Changing the dairy beef industry: researchers champing at the bit


Changing the dairy beef industry: researchers champing at the bit

Researchers have investigated the eating quality and production pathway of dairy beef cattle, finding that there are viable pathways to market for Holstein or Holstein cross calf, that ate as well as or better than traditional beef animals.

  • Charles Sturt is involved in a project investigating the eating quality and production pathway of dairy beef
  • The results will impact producers, industry and consumers
  • The research will be showcased at the Henty Machinery Field Days, from Tuesday 19 to Thursday 21 September

Charles Sturt University researchers have sunk their teeth into the largest trial in Australia to investigate and demonstrate a path to market for dairy beef.

The research is called ‘Creating a dairy beef supply chain to increase the value and volume of beef and veal products’, also known as the Dairy Beef project.

Over almost five years, Charles Sturt was involved from inception to completion, conducting growth studies at the University’s research feedlot in Wagga Wagga.

The University’s Red Meat Innovation Centre co-ordinated the southern component of the consumer sensory trials, with more than 1,600 consumers tasting dairy beef samples to give their opinion on its juiciness, tenderness, flavour and overall likeability.

Professor of Veterinary Physiology and Animal Science in the Charles Sturt School of Agricultural, Environmental and Veterinary Sciences in Wagga Wagga Professor Jane Quinn said the project was co-designed with dairy producers and industry experts.

“This study examined impacts of breed and production pathway on carcass specifications and eating quality of dairy beef,” Professor Quinn said.

“The results showed that there can be an effective and valuable pathway for surplus dairy calves in Australia and that these calves could produce a high value carcase with high eating quality.”

Non-replacement calves, or ‘bobby calves’, are a by-product of the dairy industry. These calves used to be culled after birth, but these practices are now rare.

Professor Quinn said a viable production pathway to grow these calves out to be a valuable product for the producer has become increasingly necessary.

“The results showed that there could be valuable and effective pathways to market for a Holstein or Holstein cross calf and that these calves produced a carcass that ate as well, or in some cases better, than traditional beef animals while meeting market specifications,” she said.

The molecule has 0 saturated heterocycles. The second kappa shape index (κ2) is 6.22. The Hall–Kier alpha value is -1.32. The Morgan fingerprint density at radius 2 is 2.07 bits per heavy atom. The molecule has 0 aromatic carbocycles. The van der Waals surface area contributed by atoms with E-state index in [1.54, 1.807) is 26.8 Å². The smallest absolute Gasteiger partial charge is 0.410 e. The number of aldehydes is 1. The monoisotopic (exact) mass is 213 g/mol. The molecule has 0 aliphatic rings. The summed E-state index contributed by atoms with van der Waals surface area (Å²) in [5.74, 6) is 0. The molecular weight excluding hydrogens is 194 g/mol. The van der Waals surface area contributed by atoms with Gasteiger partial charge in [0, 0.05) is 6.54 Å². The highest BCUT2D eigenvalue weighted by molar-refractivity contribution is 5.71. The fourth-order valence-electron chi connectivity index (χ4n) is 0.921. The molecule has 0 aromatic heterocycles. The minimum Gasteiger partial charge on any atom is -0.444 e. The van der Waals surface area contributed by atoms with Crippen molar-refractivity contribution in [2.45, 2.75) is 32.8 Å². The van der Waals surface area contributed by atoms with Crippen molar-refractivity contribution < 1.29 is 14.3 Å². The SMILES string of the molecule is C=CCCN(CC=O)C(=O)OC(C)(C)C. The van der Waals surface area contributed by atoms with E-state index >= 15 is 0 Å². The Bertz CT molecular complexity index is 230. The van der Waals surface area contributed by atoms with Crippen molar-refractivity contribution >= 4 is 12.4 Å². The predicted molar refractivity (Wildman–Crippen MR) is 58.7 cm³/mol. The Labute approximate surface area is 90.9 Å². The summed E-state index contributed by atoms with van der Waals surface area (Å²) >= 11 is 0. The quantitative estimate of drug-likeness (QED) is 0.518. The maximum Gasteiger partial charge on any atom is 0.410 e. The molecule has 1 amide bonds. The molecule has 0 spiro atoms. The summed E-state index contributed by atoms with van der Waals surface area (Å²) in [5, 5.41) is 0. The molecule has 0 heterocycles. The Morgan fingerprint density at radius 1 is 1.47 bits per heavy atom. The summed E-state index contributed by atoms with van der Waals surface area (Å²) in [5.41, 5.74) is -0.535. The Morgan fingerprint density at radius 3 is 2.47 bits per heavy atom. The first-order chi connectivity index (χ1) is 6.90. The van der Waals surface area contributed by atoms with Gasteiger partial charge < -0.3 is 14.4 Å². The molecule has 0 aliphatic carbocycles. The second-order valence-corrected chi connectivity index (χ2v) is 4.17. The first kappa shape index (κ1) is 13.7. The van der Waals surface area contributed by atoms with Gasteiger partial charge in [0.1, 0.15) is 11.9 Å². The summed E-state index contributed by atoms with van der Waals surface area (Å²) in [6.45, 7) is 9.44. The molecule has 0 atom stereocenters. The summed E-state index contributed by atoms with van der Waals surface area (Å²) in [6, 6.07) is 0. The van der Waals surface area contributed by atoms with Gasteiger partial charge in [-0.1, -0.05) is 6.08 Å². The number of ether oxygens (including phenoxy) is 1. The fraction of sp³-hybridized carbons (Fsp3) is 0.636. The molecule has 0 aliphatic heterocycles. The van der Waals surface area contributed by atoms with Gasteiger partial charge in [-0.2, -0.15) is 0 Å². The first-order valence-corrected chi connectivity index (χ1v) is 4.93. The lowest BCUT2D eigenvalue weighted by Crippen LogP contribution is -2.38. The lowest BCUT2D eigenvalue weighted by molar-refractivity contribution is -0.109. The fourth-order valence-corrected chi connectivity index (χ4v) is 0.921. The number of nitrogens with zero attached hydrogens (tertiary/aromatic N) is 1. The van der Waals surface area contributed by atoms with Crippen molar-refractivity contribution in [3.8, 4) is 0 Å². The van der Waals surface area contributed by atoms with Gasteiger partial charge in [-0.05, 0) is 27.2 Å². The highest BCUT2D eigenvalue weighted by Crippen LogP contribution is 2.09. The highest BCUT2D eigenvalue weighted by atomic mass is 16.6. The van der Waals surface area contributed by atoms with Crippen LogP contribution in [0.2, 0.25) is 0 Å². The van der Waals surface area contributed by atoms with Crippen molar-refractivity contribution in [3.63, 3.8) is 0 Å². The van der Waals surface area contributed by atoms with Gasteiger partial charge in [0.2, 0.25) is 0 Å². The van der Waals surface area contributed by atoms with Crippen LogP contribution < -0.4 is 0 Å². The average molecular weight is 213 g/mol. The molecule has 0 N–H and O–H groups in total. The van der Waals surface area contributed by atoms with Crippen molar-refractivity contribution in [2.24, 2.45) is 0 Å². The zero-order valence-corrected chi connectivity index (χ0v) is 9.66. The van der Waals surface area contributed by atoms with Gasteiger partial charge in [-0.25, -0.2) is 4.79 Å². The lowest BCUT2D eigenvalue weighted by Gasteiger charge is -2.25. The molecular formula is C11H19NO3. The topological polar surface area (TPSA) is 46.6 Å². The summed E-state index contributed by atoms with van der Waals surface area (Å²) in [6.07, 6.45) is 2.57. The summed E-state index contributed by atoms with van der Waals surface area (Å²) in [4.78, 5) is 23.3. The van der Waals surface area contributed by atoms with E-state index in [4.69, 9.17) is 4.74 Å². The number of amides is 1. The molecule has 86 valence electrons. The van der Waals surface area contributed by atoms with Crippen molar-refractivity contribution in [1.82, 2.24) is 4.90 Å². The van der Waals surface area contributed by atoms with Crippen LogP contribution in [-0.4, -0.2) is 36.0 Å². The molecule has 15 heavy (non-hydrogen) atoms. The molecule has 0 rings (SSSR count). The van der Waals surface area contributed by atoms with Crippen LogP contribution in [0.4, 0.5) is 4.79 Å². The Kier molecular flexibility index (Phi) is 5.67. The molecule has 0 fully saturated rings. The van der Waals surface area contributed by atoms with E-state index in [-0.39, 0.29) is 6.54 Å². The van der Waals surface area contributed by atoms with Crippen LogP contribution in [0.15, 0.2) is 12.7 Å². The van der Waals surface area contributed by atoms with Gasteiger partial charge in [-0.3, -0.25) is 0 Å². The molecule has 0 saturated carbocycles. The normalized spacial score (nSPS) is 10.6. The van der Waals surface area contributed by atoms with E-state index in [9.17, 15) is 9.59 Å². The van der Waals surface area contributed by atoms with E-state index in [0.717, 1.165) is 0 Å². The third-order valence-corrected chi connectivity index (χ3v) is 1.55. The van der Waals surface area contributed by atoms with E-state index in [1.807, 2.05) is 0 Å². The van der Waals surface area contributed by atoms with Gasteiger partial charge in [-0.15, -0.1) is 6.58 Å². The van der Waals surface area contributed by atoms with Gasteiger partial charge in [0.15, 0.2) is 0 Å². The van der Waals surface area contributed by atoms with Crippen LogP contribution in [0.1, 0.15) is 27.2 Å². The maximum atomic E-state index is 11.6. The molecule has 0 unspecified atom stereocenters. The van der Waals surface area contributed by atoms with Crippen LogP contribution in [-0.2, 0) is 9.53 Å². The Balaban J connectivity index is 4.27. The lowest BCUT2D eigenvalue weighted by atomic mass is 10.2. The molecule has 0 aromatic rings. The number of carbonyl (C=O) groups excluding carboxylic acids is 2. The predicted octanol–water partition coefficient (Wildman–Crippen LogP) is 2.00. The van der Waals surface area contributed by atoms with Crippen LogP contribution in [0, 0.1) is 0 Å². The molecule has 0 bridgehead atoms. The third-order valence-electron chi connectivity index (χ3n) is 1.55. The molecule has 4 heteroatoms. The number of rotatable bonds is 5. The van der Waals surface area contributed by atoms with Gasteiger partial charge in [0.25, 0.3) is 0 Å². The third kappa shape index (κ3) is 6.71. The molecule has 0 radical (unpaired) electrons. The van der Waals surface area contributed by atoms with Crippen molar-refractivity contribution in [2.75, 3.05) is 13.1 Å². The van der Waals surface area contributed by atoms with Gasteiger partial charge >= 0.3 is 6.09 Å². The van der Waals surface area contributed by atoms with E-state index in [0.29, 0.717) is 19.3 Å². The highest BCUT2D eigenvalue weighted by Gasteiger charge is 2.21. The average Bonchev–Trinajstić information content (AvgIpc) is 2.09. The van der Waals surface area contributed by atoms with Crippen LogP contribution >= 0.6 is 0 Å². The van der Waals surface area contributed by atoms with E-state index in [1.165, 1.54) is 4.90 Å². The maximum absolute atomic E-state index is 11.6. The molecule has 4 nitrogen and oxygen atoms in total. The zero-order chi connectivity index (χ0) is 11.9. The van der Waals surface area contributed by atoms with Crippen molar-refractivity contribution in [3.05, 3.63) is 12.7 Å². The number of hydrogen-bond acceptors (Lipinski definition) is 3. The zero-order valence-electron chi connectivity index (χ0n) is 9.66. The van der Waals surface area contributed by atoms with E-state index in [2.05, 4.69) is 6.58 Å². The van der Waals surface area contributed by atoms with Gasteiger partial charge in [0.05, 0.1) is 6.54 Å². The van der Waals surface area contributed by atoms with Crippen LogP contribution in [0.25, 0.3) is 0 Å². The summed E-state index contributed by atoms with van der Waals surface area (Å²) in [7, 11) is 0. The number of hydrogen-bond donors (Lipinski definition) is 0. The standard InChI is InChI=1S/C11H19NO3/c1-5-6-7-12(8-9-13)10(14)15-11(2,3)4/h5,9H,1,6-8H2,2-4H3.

“There were some findings that need further work, including how best to manage veal carcases for optimal shelf life, but there is always more work to be done.”

Professor Quinn said the impacts of this study were three-fold:

  • Producers can have increased confidence that growing out male dairy calves to feedlot entry weight is a viable use of time and resources
  • Industry has now identified a productive value chain to support producer decisions around their male non-replacement calves
  • Consumers can be reassured that both a high quality and high welfare meat product is produced for their consumption

This research will be showcased at the Charles Sturt site at the Henty Machinery Field Days (HMFD) from Tuesday 19 to Thursday 21 September.

Professor Quinn said the HMFD was an important industry event to showcase Charles Sturt’s role in the agricultural sector being central to delivering innovative solutions for difficulty sector challenges.

“Most people don’t think about how the meat they eat gets onto their plate, but this research was a great example of how we can meet high welfare and high production targets by utilising the production by-product (in the nicest sense) from another industry,” she said.

“This is a win for dairy, a win for beef and a win for the consumer.”

The study was funded by Meat and Livestock Australia, Dairy Australia and industry partners, including Teys Australia, Manildra Group and Casino Food Co-Op.

Members of the public and industry are invited to learn more about the Dairy Beef project at Charles Sturt’s HMFD site, located at Block N, site 564-566.

Media Note:

To arrange interviews with Professor Jane Quinn, contact Nicole Barlow at Charles Sturt Media on mobile 0429 217 026 or

Photo caption: (Main image) The Ruminant research complex at the Charles Sturt University farm in Wagga Wagga. The cattle feedlot is equipped with a growsafe system and has had a few research projects operated from this site.

Share this article

Share on Facebook Share
Share on Twitter Tweet
Share by Email Email
Share on LinkedIn Share
Print this page Print

Wagga Wagga Animal and Veterinary science Charles Sturt University Research